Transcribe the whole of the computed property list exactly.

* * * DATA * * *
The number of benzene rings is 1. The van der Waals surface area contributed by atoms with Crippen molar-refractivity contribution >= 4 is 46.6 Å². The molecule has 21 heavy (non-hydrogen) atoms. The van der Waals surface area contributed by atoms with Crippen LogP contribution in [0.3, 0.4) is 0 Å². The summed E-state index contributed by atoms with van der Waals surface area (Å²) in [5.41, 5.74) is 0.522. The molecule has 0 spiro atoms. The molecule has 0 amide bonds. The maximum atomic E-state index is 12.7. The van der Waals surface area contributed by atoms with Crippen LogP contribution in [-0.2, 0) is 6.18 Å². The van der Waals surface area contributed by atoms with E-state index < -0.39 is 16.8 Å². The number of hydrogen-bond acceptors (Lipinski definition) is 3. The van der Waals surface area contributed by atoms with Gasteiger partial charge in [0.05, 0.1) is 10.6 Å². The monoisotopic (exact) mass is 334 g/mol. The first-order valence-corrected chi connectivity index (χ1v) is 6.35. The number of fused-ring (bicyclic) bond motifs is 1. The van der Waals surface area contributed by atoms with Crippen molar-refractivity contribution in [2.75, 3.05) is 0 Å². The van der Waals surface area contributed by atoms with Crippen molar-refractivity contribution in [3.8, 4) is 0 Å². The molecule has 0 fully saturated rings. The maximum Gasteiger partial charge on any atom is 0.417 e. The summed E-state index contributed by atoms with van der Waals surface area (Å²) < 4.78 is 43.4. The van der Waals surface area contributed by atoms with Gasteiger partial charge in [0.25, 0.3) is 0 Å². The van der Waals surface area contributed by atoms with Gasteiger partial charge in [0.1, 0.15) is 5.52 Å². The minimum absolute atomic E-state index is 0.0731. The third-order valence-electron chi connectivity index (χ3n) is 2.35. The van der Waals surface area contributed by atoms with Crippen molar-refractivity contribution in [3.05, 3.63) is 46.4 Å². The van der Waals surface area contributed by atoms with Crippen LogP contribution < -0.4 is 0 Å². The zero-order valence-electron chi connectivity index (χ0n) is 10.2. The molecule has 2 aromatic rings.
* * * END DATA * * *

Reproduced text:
The number of benzene rings is 1. The van der Waals surface area contributed by atoms with Crippen molar-refractivity contribution >= 4 is 46.6 Å². The molecule has 21 heavy (non-hydrogen) atoms. The van der Waals surface area contributed by atoms with Crippen LogP contribution in [0.3, 0.4) is 0 Å². The summed E-state index contributed by atoms with van der Waals surface area (Å²) in [5.41, 5.74) is 0.522. The molecule has 0 spiro atoms. The molecule has 0 amide bonds. The maximum atomic E-state index is 12.7. The van der Waals surface area contributed by atoms with Crippen LogP contribution in [-0.2, 0) is 6.18 Å². The van der Waals surface area contributed by atoms with E-state index < -0.39 is 16.8 Å². The number of hydrogen-bond acceptors (Lipinski definition) is 3. The van der Waals surface area contributed by atoms with Gasteiger partial charge in [0.05, 0.1) is 10.6 Å². The monoisotopic (exact) mass is 334 g/mol. The first-order valence-corrected chi connectivity index (χ1v) is 6.35. The number of fused-ring (bicyclic) bond motifs is 1. The van der Waals surface area contributed by atoms with Crippen molar-refractivity contribution in [2.75, 3.05) is 0 Å². The van der Waals surface area contributed by atoms with Crippen molar-refractivity contribution in [3.8, 4) is 0 Å². The molecule has 0 fully saturated rings. The maximum Gasteiger partial charge on any atom is 0.417 e. The summed E-state index contributed by atoms with van der Waals surface area (Å²) < 4.78 is 43.4. The van der Waals surface area contributed by atoms with Gasteiger partial charge in [0.25, 0.3) is 0 Å². The van der Waals surface area contributed by atoms with Gasteiger partial charge in [0.1, 0.15) is 5.52 Å². The minimum absolute atomic E-state index is 0.0731. The third-order valence-electron chi connectivity index (χ3n) is 2.35. The van der Waals surface area contributed by atoms with Crippen molar-refractivity contribution in [3.05, 3.63) is 46.4 Å². The van der Waals surface area contributed by atoms with Crippen LogP contribution < -0.4 is 0 Å². The zero-order valence-electron chi connectivity index (χ0n) is 10.2. The molecule has 2 aromatic rings.